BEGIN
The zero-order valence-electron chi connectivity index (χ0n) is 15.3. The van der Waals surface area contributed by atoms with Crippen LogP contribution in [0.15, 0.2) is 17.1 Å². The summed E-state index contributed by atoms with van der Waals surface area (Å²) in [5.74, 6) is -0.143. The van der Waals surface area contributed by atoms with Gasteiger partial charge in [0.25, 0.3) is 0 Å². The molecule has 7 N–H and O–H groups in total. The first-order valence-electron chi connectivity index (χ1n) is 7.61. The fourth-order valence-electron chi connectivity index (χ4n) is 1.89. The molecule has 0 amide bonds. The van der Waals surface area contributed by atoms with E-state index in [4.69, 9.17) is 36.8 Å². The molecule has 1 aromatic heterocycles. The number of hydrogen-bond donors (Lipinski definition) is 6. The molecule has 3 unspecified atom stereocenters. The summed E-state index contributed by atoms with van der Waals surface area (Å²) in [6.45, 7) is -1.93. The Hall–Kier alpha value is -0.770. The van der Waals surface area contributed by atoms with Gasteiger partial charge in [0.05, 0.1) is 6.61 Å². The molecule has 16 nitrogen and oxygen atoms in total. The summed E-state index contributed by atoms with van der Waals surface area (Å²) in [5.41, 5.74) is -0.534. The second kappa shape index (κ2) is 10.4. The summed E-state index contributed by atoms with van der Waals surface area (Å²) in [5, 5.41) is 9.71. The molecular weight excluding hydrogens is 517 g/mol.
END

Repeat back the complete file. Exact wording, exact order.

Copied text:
The zero-order valence-electron chi connectivity index (χ0n) is 15.3. The van der Waals surface area contributed by atoms with Crippen LogP contribution in [0.15, 0.2) is 17.1 Å². The summed E-state index contributed by atoms with van der Waals surface area (Å²) in [5.74, 6) is -0.143. The van der Waals surface area contributed by atoms with Gasteiger partial charge in [0.25, 0.3) is 0 Å². The molecule has 7 N–H and O–H groups in total. The first-order valence-electron chi connectivity index (χ1n) is 7.61. The fourth-order valence-electron chi connectivity index (χ4n) is 1.89. The molecule has 0 amide bonds. The van der Waals surface area contributed by atoms with E-state index in [4.69, 9.17) is 36.8 Å². The molecule has 1 aromatic heterocycles. The number of hydrogen-bond donors (Lipinski definition) is 6. The molecule has 3 unspecified atom stereocenters. The summed E-state index contributed by atoms with van der Waals surface area (Å²) in [6.45, 7) is -1.93. The Hall–Kier alpha value is -0.770. The van der Waals surface area contributed by atoms with Gasteiger partial charge in [0.05, 0.1) is 6.61 Å². The molecule has 16 nitrogen and oxygen atoms in total. The summed E-state index contributed by atoms with van der Waals surface area (Å²) in [5.41, 5.74) is -0.534. The second kappa shape index (κ2) is 10.4. The summed E-state index contributed by atoms with van der Waals surface area (Å²) in [5, 5.41) is 9.71. The molecular weight excluding hydrogens is 517 g/mol.